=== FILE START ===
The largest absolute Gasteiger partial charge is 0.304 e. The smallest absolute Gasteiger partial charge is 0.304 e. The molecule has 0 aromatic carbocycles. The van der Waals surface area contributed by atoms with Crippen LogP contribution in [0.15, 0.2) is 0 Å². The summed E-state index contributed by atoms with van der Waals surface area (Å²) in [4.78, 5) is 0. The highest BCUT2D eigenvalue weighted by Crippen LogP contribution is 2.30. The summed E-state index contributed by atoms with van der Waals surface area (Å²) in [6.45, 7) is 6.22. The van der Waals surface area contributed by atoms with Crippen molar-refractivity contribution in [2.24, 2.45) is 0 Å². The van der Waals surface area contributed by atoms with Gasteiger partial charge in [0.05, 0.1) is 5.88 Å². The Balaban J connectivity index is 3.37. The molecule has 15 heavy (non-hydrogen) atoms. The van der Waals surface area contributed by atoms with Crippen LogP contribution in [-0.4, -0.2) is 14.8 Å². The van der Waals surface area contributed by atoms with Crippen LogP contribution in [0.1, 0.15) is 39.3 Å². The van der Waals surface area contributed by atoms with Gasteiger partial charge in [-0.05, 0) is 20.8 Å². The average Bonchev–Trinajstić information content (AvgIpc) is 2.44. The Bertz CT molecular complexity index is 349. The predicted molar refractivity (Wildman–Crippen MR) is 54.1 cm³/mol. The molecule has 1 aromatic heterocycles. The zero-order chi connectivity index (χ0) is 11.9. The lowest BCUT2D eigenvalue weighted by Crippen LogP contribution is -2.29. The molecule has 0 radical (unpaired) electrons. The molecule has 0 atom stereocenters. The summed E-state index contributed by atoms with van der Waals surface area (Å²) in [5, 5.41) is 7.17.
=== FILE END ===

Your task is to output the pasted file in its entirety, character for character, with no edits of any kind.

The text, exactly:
The largest absolute Gasteiger partial charge is 0.304 e. The smallest absolute Gasteiger partial charge is 0.304 e. The molecule has 0 aromatic carbocycles. The van der Waals surface area contributed by atoms with Crippen LogP contribution in [0.15, 0.2) is 0 Å². The summed E-state index contributed by atoms with van der Waals surface area (Å²) in [4.78, 5) is 0. The highest BCUT2D eigenvalue weighted by Crippen LogP contribution is 2.30. The summed E-state index contributed by atoms with van der Waals surface area (Å²) in [6.45, 7) is 6.22. The van der Waals surface area contributed by atoms with Crippen molar-refractivity contribution in [2.24, 2.45) is 0 Å². The van der Waals surface area contributed by atoms with Gasteiger partial charge in [0.05, 0.1) is 5.88 Å². The Balaban J connectivity index is 3.37. The molecule has 15 heavy (non-hydrogen) atoms. The van der Waals surface area contributed by atoms with Crippen LogP contribution in [-0.4, -0.2) is 14.8 Å². The van der Waals surface area contributed by atoms with Crippen LogP contribution in [0.1, 0.15) is 39.3 Å². The van der Waals surface area contributed by atoms with Gasteiger partial charge in [-0.05, 0) is 20.8 Å². The average Bonchev–Trinajstić information content (AvgIpc) is 2.44. The Bertz CT molecular complexity index is 349. The predicted molar refractivity (Wildman–Crippen MR) is 54.1 cm³/mol. The molecule has 1 aromatic heterocycles. The zero-order chi connectivity index (χ0) is 11.9. The lowest BCUT2D eigenvalue weighted by Crippen LogP contribution is -2.29. The molecule has 0 radical (unpaired) electrons. The molecule has 0 atom stereocenters. The summed E-state index contributed by atoms with van der Waals surface area (Å²) in [5, 5.41) is 7.17.